What really happened in Israeli high tech in the first half of the year? We collected and analyzed all the data to give you the full picture
Rinat Korbet, Beni Hakak, Yaneev Avital, and Yaniv Feldman wrote this report.
Every day, we read about new startups, financing rounds, and mergers and exits. The feeling we get is that things were never better in high tech. Is that really true? Is Israeli high tech succeeding where its American counterpart failed? Are we immune for the moment to the slowdown afflicting Silicon Valley?
This report covers the first half of 2016 in the technology, Internet, mobile, software, hardware, and life sciences spheres, referring to companies operating around the world that have an Israel link – in other words, companies that began here and moved to the United States, or which have Israeli founders who chose to register their companies in the United States, but almost all of whom have an active Israeli connection. In addition, all the figures cited in the report refer solely to primary deals; companies sold for the second or third time and companies sold to other companies after their IPO were not included in the report. The numbers appearing in the report are therefore liable to seem lower than those in other reports. Our purpose was to use numbers that reflect the real situation, not to try to distort it so that it would fit what we or other people would want it to show.
In our figures and interpretation of the past six months, we also provide for the first time a forecast of the direction in which Israeli high tech is headed, based on a unique model that includes statistical tools, a macro-data analysis, and technological trends in Israel and in global markets affecting the Israeli ecosystem.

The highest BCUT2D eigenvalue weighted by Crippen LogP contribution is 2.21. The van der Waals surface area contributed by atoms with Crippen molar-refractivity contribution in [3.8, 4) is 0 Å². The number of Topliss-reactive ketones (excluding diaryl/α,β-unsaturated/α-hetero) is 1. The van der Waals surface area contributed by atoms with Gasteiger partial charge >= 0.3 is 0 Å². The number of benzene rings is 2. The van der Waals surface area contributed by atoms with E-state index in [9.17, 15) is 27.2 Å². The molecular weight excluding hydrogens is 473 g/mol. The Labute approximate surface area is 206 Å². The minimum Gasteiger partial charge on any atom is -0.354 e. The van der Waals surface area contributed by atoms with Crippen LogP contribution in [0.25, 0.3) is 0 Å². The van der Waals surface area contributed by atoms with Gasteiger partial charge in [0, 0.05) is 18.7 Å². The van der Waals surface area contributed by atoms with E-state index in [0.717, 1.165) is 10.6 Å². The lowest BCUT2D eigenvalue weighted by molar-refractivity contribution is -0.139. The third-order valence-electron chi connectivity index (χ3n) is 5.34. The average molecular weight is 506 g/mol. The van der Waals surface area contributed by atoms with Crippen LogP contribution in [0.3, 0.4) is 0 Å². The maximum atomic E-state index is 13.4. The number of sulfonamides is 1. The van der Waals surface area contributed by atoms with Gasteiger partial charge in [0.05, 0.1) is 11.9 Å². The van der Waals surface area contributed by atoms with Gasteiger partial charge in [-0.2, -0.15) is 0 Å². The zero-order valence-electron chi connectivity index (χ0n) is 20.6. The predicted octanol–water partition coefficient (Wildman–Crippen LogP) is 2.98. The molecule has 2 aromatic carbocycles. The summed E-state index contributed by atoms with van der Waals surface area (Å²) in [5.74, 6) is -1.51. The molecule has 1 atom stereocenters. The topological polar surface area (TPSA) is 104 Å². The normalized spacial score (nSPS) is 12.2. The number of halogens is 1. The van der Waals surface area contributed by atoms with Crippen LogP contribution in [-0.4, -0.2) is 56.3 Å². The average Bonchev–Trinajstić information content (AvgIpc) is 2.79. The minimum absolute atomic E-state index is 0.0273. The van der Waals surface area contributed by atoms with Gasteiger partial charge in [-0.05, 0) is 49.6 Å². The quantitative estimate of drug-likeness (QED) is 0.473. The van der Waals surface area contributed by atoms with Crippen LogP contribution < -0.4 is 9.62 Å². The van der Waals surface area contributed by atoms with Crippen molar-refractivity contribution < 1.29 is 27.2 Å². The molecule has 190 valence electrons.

On the way to another record year?
The three main indicators – the number of financing rounds, the total amount raised, and the average amount raised per round – all rose in the first six months of the year, compared with the corresponding period in 2015.
There were 236 financing rounds in January-June 2016, 16.2% more than in the first half of 2015. The average amount raised per financing round rose from $9 million in the first half of 2015 to over $11 million in the first half of 2016, a 22% increase. Since both the number of rounds and the average amount raised went up, so did the total amount raised, reaching $2.68 billion in the first half of the year, a jump of 50 percent compared to the total raised in the first half of 2015.
Wait a minute – are all these figures the result of one or two huge financing rounds?
In May 2016, Israel on-demand company Gett (formerly GetTaxi) announced a colossal $300 million financing round. Via, another Israeli ridesharing startup, raised $100 million several weeks before that, and in early February, cyber startup Skybox raised about $96 million. Even when the $500 million raised by these three companies is deducted from the totals, however, all of the figures for this year are still higher, although not by so much, so there is definitely a trend involved, not merely an abnormal event.